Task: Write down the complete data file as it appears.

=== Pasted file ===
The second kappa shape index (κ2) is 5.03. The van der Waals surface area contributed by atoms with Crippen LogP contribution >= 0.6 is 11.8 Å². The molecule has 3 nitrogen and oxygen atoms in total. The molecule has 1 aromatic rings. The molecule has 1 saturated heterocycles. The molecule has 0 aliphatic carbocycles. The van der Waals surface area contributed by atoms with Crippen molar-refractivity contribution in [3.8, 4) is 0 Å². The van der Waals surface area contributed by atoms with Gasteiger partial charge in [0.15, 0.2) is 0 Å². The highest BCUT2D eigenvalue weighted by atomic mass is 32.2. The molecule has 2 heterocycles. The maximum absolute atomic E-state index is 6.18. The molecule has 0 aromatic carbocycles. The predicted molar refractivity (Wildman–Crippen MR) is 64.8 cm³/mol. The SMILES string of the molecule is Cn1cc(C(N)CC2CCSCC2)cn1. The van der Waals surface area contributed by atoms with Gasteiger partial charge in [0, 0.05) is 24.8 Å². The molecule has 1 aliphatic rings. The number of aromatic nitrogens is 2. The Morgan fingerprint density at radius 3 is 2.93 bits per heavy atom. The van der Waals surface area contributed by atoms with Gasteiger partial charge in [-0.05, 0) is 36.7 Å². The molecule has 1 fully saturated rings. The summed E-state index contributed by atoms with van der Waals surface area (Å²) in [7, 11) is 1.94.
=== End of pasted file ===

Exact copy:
The second kappa shape index (κ2) is 5.03. The van der Waals surface area contributed by atoms with Crippen LogP contribution >= 0.6 is 11.8 Å². The molecule has 3 nitrogen and oxygen atoms in total. The molecule has 1 aromatic rings. The molecule has 1 saturated heterocycles. The molecule has 0 aliphatic carbocycles. The van der Waals surface area contributed by atoms with Crippen molar-refractivity contribution in [3.8, 4) is 0 Å². The van der Waals surface area contributed by atoms with Gasteiger partial charge in [0.15, 0.2) is 0 Å². The highest BCUT2D eigenvalue weighted by atomic mass is 32.2. The molecule has 2 heterocycles. The maximum absolute atomic E-state index is 6.18. The molecule has 0 aromatic carbocycles. The predicted molar refractivity (Wildman–Crippen MR) is 64.8 cm³/mol. The SMILES string of the molecule is Cn1cc(C(N)CC2CCSCC2)cn1. The van der Waals surface area contributed by atoms with Gasteiger partial charge in [0, 0.05) is 24.8 Å². The molecule has 1 aliphatic rings. The number of aromatic nitrogens is 2. The Morgan fingerprint density at radius 3 is 2.93 bits per heavy atom. The van der Waals surface area contributed by atoms with Gasteiger partial charge in [-0.05, 0) is 36.7 Å². The molecule has 1 fully saturated rings. The summed E-state index contributed by atoms with van der Waals surface area (Å²) in [7, 11) is 1.94.